• Avoiding situations where you’ve previously made mistakes and were not perfect at.
  • Feeling anxious, depressed, or frustrated when you make a mistake.
  • When you are excessively harsh on yourself and self-critical.
  • Procrastinate or have difficulty starting or completing an activity.
  • Avoid delegating, as you fear others will not deliver or complete a task to your high standards.
  • Take excessive time to complete anything, whereas others can do it in half the time.
  • Double or triple checking things – over and over and over.
  • When others say you’ve got high standards, and you just need to go with it.
Photo by Estúdio Bloom on Unsplash

Get over yourself

So how do you overcome your perfectionism?

See and learn – by using some of the points above and identifying the ways you are trying to be ‘perfect’. Think if these are actually a problem by understanding your behaviours. For example;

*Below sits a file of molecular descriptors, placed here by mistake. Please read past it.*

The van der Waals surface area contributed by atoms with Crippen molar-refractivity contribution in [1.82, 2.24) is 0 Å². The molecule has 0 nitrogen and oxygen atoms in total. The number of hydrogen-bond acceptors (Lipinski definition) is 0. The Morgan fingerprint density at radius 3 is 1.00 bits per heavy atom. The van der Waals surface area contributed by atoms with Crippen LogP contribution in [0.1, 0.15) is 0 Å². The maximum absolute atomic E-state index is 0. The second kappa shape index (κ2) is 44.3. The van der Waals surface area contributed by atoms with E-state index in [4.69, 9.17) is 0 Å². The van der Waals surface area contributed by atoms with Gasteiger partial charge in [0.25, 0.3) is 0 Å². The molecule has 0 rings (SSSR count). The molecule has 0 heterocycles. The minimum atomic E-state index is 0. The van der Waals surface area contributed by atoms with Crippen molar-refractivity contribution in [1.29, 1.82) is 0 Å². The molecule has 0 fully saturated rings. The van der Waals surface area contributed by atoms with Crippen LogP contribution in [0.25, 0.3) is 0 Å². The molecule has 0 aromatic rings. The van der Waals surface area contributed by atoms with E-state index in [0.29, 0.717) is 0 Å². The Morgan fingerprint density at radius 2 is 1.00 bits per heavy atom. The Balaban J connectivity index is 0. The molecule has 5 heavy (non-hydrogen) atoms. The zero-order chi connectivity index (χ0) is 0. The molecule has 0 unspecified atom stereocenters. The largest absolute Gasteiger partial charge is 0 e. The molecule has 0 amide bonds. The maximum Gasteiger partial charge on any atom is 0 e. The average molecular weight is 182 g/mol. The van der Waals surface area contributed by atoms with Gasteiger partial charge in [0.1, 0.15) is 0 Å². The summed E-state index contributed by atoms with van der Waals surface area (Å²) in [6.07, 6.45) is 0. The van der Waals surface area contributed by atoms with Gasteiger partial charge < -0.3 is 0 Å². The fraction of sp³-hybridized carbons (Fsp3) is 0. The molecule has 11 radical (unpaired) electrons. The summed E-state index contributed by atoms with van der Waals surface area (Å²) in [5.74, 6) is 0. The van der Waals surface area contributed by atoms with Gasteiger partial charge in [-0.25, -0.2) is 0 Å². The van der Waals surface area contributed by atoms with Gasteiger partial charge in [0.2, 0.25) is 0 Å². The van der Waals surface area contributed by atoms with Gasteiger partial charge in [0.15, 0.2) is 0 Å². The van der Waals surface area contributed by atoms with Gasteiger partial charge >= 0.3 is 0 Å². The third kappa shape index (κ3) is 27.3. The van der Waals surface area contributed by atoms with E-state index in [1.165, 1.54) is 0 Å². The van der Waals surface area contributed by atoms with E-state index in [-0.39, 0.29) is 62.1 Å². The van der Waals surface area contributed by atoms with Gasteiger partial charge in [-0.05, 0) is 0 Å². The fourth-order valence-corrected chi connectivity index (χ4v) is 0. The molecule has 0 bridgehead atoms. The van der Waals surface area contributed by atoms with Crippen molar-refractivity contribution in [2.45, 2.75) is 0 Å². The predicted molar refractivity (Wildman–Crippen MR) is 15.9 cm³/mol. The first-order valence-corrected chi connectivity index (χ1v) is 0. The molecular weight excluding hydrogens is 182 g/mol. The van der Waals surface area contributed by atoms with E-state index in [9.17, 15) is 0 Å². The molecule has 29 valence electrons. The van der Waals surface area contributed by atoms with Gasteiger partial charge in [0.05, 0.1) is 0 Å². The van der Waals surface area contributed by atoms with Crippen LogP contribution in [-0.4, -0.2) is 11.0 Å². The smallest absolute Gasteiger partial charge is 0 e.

• The amount of time you require to complete a task
  • Whether you’re feeling anxious or frustrated with yourself when you try to complete a task
  • If it feels you simply can’t hit the standard you want, or others tell you ‘that’s good enough’, but you can’t accept that.

Change your thinking – perfectionist typically have a self-critical inner dialogue or negative thoughts. If you identify any of the following, then you can work on ways to change your thinking to manage your perfectionism.

  • If I make a mistake, I’ll look like a fool.
  • I should never be nervous or anxious.
  • I’m a failure if I am not perfect.
  • I should never make a mistake.
  • Being less than perfect means I’m a failure, no good, incompetent.